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NORTH: Surrounded by enemies
Israelis serve as silent sentinels against threats to the West
Question of the Day
Until Jan. 30, I was working on a story about reaction here in Israel to the Obama administration's decision to provide advanced F-16 aircraft to Egypt. All that changed early Wednesday when I received a call from an Israeli friend who told me: "Last night, the [Israeli air force] carried out a raid on a weapons convoy in Syria." He said the trucks were en route to Lebanon, making a "delivery of arms to Hezbollah," and "all aircraft returned safely." He then added, "Let's see how long it takes for us to be condemned by the friends of terrorists for protecting ourselves."
Less than two hours after that call, Syria's government-controlled media announced that "Israeli warplanes have violated international law and attacked a scientific research center in the Jamraya district of Damascus province." The Assad regime's state television claimed that "two innocent civilians were killed, and five were injured" in this "breach of Syrian sovereignty." European and U.S. news agencies speculated that the target may have been chemical weapons being moved out of the grasp of rebels fighting Bashar Assad's Iranian-supported army.
So what really happened? Was the target a research laboratory in Damascus province or a munitions convoy headed for Hezbollah, Iran's proxy in Lebanon?
In fairness to my media colleagues, straight answers to such questions are hard to come by. The Syrians routinely lie about anything. They blame "Zionist aggressors" and "occupiers" -- meaning Israel -- for everything. Moreover, unlike the leak-prone, chest-thumping O-Team in Washington, the government of Israel rarely confirms or denies reports of military operations outside the Jewish state's borders.
"No comment" has become standard operating procedure for the Israeli government. In 2007, after reports surfaced in Western and Mideast media about an Israeli air force attack on a Syrian nuclear reactor, Israeli officials simply refused to talk about the event. In October, Sudan's radical Islamist government protested an "Israeli air attack" that destroyed an Iranian-operated weapons depot in Khartoum. When asked about the validity of the claim, a spokesman for the Netanyahu government said, "We're not going to talk about whether that happened or not." They didn't.
Though it's tough to get official comments about specific actions Israel may take or has taken, there is no doubt that civilians and government officials here are increasingly concerned about the turmoil on their borders. On Tuesday, at an international space conference and just hours before the "event" in Syria, Gen. Amir Eshel, chief of staff of the Israeli air force, said Syria is an example of "the weakening governance in neighboring countries that heralds greater exposure to hostile activity." He continued: "We work every day in order to lessen the immediate threats and to create better conditions so that we will be victorious in future wars. This is a struggle in which the air force is a central player, from here to thousands of kilometers away."
To most of us, that sounds like a straightforward message to the Muslim Brotherhood-dominated government in Egypt, radical Islamists in Lebanon, Syria, Sudan and Gaza, and the ayatollahs in Tehran. That doesn't mean any of them are necessarily paying attention, though. On Wednesday, Ali Abdul-Karim Ali, Syria's ambassador in Lebanon, announced that the Zionist aggression gives Syria "the option and the capacity to surprise in retaliation." Iranian state TV is threatening that the Israeli attack would have "serious consequences for Tel Aviv." The 22-member Arab League, headquartered in Cairo, also issued a statement condemning "the cruel aggression in the invasion of Syrian air space."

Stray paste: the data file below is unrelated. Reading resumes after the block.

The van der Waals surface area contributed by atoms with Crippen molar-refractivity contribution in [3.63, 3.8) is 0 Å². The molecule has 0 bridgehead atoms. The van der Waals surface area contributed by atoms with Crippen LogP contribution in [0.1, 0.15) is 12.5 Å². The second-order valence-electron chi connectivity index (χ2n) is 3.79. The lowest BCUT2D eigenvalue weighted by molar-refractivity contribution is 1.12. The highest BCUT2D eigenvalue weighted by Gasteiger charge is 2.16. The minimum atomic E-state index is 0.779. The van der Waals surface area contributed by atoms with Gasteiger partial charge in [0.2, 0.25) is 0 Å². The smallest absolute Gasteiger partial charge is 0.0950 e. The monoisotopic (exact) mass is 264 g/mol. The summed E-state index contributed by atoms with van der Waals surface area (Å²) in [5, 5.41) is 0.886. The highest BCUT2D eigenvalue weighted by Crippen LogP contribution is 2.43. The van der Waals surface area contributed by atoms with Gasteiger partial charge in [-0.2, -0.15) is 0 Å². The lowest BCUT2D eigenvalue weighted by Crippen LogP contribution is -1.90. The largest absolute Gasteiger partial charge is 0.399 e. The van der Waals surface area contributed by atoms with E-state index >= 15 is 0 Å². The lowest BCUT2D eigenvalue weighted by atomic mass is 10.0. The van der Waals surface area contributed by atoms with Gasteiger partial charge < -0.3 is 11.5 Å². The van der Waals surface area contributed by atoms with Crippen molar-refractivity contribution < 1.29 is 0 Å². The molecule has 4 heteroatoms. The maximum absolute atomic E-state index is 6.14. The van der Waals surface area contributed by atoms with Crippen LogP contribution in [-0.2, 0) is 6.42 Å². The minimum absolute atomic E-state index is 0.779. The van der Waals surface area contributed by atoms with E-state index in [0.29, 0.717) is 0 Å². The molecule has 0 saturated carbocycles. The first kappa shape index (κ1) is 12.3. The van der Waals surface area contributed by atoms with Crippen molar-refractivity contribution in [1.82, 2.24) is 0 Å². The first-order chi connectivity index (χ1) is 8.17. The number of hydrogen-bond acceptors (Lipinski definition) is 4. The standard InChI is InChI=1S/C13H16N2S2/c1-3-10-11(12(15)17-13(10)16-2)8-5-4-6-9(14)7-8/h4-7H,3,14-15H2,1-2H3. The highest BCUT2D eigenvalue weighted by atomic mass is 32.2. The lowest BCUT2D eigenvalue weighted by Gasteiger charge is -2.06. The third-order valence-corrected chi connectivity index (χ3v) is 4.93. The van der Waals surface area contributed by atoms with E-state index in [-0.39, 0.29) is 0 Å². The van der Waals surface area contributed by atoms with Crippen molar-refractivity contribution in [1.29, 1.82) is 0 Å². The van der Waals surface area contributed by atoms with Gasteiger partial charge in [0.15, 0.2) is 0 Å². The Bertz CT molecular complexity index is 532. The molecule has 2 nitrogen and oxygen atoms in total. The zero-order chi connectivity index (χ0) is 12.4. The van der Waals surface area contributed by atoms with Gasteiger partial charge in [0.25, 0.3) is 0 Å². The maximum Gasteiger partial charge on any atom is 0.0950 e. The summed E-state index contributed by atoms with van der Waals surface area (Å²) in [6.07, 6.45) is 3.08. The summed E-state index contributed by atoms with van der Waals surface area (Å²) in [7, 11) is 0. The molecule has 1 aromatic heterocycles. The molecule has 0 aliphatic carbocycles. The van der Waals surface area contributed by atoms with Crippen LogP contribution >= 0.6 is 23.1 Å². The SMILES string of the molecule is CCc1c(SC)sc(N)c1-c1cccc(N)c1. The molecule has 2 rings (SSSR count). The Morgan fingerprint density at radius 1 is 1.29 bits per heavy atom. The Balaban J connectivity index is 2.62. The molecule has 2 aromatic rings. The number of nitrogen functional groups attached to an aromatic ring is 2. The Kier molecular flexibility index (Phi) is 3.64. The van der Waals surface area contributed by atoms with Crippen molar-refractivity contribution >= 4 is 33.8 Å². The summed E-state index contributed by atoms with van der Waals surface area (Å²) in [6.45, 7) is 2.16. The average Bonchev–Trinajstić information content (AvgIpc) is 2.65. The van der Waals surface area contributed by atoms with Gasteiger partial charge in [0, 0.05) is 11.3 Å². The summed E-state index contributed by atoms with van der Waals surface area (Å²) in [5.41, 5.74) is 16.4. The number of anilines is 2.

My calls to Israeli friends -- in and out of government -- shed little new light on what really happened in Syria this week. One, a now retired confidant to Prime Minister Benjamin Netanyahu, chuckled when I asked him whether the Israeli air force target was a shipment of Russian-made man-portable surface-to-air missiles. His reply: "Oliver, I'm not going to answer that. But if you really need something, you may quote me as a former Israeli government official: 'The Obama administration is committed to gun control. We are, too. Denying our sworn enemies a chance to use their weapons against us is our gun control policy.' "
Unwilling to give up, I finally got Mark Regev, Mr. Netanyahu's spokesman, to go on the record. I asked him about the reported air attack inside Syria, the sale of U.S. F-16s to Egypt and rumors of an "accident" at Iran's Fordow underground nuclear facility. His responses have to be the most creative ways of saying "no comment" that I ever have heard.
Here's the bottom line: Unlike the Obama administration's self-congratulatory leaks, Israeli government officials aren't about to risk operational security for future military or covert action by talking about recent events. Nor are they willing to jeopardize U.S. aid and cooperation by raising the ire of the Obama White House. One of my friends put it this way: "Our enemies are your enemies. The jihadists will come for us first because we're closer. But they will also come for you again. Let us pray they do not come with nuclear weapons. But no matter what, America can count on Israel. I hope we can count on America."
We all should have that hope.
Oliver North is host of "War Stories" on the Fox News Channel and author of the new novel "Heroes Proved" (Threshold Editions, 2012).
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